Words of wisdom: Put in your best, enjoy what you do, results will follow, says war veteran
“My wife says I don’t smile much,” says Lt Gen JS Dhillon (retd), 79, settling down for a photo. But his face lights up the moment you ask him to list the highlights of his four decades in the Indian Army.
“I was at Hussainiwala in 1965 and East Bengal in 1971 and at Amritsar during Operation Bluestar in 1984. It was unfortunate but the army had to do its job. I was brigade commander at Jaffna as part of the Indian Peace Keeping Force (IPKF) in 1987-88, commanded a division at Mammun cantt during the Sikh insurgency and was the 15 Corps commander during the Kargil war. I had moved from Kargil a few months before the conflict,” he says.
He hung up his boots in 2001 to settle down in Chandigarh and was adviser to industrialist Ratan Tata for 15 years before calling it quits.
Commissioned in 2 Maratha Light Infantry on June 11, 1961, he says, “The Indian Army is one of the finest organisations to serve. Society has evolved but the professionalism in the army is intact. Sacrifice and discipline make one humane. The fair assessment in the forces ensures there is no mai-baap culture.”
Hailing from Shahkot town in Jalandhar district, he says, “I studied in a government school and enjoyed running, playing hockey, football and basketball. My father guided me to join the National Defence Academy (NDA). I played squash and table tennis for the first time there. The uniform transformed my life.”
Enjoy every phase
“I’ve been transferred 22 times in 40 years and have enjoyed every stint and assignment. My strength has been good soldiering. It means preparing well and doing your best. Take pride in your work. So whether it was being a trainee or an instructor or a commanding officer, I gave it my best shot,” Lt Gen Dhillon says.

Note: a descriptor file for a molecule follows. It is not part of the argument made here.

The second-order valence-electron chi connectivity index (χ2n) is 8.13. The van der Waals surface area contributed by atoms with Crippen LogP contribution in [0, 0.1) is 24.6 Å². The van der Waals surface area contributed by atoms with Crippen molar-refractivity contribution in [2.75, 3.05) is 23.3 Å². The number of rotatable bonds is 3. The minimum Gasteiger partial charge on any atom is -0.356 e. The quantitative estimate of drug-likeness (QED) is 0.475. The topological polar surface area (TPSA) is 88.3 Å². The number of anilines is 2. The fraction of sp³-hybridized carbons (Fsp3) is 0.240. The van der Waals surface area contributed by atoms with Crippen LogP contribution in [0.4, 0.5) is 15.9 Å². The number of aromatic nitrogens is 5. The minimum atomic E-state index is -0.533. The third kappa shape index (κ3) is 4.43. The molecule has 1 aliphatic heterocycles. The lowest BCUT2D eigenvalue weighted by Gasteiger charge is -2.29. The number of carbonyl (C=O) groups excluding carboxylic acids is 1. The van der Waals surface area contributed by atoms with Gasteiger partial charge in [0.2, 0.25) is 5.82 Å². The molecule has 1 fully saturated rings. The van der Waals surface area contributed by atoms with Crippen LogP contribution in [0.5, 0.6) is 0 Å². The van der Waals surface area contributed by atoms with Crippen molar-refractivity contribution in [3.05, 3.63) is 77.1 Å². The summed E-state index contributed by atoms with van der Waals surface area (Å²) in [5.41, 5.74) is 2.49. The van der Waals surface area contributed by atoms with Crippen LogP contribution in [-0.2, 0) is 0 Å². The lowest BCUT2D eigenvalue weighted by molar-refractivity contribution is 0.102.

He finds retirement equally enjoyable. “It is wonderful to retire. The phone doesn’t ring as much and everyone is respectful to senior citizens,” he says.
His son and daughter are based in the US but the general has no plans of shifting base. “I’m proud of their achievements and visit them once in a year but I will not settle down there because I want them to be independent,” he says, urging Indian parents to encourage children to grow under their own strength.
“Migration using parents’ money is an easy but a bad option. I feel sorry for such parents. Their children have no qualms doing there what they refuse to do here,” he says.
He believes children work hard if they are motivated and wants them to focus on physical activities than become captive to social media.
System is supreme
Having seen corporate life closely, he says, “The biggest learning is to listen attentively and be forthright. You have the right to dissent but do it with grace, without disrupting the system. The system, whether it is the government or a company, is supreme and deserves respect. It is sad to see our politicians deviating from dignified discussion these days.”
He says Chandigarh’s biggest problem is its traffic congestion. “Half the problem will be solved if youngsters are asked to ride cycles instead of driving cars. Elders should also prefer to car pool or take public transport,” he says.
There should be dedicated bus services to hospitals and educational institutions with the frequency being determined by the requirement, the general adds, underlining better management.